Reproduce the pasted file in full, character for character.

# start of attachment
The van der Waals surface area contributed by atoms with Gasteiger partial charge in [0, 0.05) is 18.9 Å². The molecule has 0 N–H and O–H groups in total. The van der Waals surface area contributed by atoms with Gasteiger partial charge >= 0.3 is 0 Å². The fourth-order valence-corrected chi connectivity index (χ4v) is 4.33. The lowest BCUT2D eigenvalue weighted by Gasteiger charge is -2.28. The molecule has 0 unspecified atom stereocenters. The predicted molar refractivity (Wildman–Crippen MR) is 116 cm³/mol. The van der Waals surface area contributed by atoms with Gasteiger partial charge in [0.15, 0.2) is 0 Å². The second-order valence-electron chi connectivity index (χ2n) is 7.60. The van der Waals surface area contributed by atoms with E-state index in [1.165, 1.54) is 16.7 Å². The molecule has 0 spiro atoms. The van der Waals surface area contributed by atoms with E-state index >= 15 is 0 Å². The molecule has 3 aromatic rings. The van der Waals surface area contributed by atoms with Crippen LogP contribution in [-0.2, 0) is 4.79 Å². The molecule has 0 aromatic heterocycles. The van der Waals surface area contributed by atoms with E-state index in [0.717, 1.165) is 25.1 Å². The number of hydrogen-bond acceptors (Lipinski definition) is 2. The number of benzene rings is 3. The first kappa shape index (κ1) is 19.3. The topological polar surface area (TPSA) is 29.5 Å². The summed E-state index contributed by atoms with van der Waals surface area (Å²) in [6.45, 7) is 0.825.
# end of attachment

The van der Waals surface area contributed by atoms with Gasteiger partial charge in [0, 0.05) is 18.9 Å². The molecule has 0 N–H and O–H groups in total. The van der Waals surface area contributed by atoms with Gasteiger partial charge >= 0.3 is 0 Å². The fourth-order valence-corrected chi connectivity index (χ4v) is 4.33. The lowest BCUT2D eigenvalue weighted by Gasteiger charge is -2.28. The molecule has 0 unspecified atom stereocenters. The predicted molar refractivity (Wildman–Crippen MR) is 116 cm³/mol. The van der Waals surface area contributed by atoms with Gasteiger partial charge in [0.15, 0.2) is 0 Å². The second-order valence-electron chi connectivity index (χ2n) is 7.60. The van der Waals surface area contributed by atoms with E-state index in [1.165, 1.54) is 16.7 Å². The molecule has 0 spiro atoms. The van der Waals surface area contributed by atoms with E-state index >= 15 is 0 Å². The molecule has 3 aromatic rings. The van der Waals surface area contributed by atoms with Crippen LogP contribution in [-0.2, 0) is 4.79 Å². The molecule has 0 aromatic heterocycles. The van der Waals surface area contributed by atoms with E-state index in [0.717, 1.165) is 25.1 Å². The number of hydrogen-bond acceptors (Lipinski definition) is 2. The number of benzene rings is 3. The first kappa shape index (κ1) is 19.3. The topological polar surface area (TPSA) is 29.5 Å². The summed E-state index contributed by atoms with van der Waals surface area (Å²) in [6.45, 7) is 0.825.